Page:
The road to autonomous – from buildings to vehicles – is paved with partial obstructions, but it doesn’t have to be, as five consequential ‘stages’ promise widespread acceptance and universal adoption.
“Today, a framework on the journey to autonomous buildings doesn’t exist,” according to Lendlease Digital CEO, William Ruh.
“By clearly articulating the five stages for autonomous buildings, we aim to propel the industry forward, creating an opportunity to benchmark and achieve better outcomes for the world.”
At the same time, benchmarking autonomous vehicles has kicked into high gear with an already established industry roadmap in operation – a detailed spectrum that moves drivers on an automated journey from driver- enabled cars to fully driverless experiences.
According to the Society of Automotive Engineers (SAE), its six main levels include: no automation; driver assistance; partial automation; conditional automation; high automation; and full automation. In fact, analysts predict the autonomous vehicles market to be already worth US$87 billion – with four out of every 10 vehicles on the road to be autonomous by 2040. And while autonomous vehicles are picking up speed, momentum is also accelerating for autonomous buildings – and the two are inextricably linked. The property and transport worlds have been interlocked together since the beginning of time. As autonomous vehicles accelerate in adoption, the need for the property industry to transform will intensify,” Ruh explains.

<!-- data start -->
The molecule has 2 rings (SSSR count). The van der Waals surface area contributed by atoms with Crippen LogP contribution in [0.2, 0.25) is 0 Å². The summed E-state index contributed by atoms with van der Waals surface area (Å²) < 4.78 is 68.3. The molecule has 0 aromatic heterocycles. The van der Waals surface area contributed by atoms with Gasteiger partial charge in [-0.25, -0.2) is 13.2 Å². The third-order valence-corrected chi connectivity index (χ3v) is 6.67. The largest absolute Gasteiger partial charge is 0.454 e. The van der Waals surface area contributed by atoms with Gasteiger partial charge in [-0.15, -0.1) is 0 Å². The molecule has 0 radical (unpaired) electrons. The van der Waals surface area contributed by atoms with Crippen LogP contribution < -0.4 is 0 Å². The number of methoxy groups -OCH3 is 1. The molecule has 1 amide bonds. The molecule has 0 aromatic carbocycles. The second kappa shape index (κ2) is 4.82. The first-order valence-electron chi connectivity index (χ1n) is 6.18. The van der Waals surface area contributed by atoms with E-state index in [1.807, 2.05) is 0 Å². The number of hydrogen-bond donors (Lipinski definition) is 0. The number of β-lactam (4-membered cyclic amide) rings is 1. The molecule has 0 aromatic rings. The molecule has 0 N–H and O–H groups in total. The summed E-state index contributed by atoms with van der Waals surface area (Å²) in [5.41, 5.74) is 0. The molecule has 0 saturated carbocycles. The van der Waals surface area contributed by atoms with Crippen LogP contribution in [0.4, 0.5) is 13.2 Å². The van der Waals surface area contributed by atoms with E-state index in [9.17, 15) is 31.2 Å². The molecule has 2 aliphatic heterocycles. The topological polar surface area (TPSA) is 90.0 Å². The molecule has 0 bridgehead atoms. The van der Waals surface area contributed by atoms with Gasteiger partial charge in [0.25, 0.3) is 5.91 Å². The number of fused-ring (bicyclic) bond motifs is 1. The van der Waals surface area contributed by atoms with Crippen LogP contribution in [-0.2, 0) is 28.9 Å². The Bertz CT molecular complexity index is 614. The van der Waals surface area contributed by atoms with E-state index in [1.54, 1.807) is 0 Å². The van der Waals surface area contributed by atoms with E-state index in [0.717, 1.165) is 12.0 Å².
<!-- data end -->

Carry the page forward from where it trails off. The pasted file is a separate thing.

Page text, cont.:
Call to Action
Calling out its significance, Ruh says the “full vision of autonomous vehicles will only be truly realised” with the evolution and development of autonomous buildings.
“The property industry are fast followers of the automotive industry, which has since 2014, followed the 6-step taxonomy developed by the Society of Automotive Engineers.” Indeed, the property industry needs to take a page out of the autonomous vehicles playbook.
“It’s become clear the property industry also needs a reference point by which to outline autonomous buildings and cities,” Ruh says. And it couldn’t come any sooner, considering the benefits of autonomous buildings are so vast and far-reaching, improving human health and wellness, and reducing the environmental impact.
“The overall promise of autonomous is for buildings and cities to automatically adapt to the world at large – be it changing preferences and behaviour of people using the spaces, changes in the environment, changes in regulations mandated at a city or country level.
“With cloud and artificial intelligence, the property industry will move from a reactive state to a predictive industry which responds dynamically to changes in the built world.” Calling the five stages “in line with market maturity,” Ecosystm principal analyst industry research, Sash Mukherjee, says initially they’ll be a push for older buildings to replace legacy systems, adopt automation, replace analogue systems and convert wired systems to wireless.
“Once they’re connected, they’ll realise there’s other capabilities that they can leverage: remote monitoring and automated alerts, dashboard views, and automated report generation. As their tech adoption matures, they’ll look to advanced capabilities such as automated control and integration with other systems.” So, where’s the action? Adoption at commercial properties will drive initial momentum, she explains.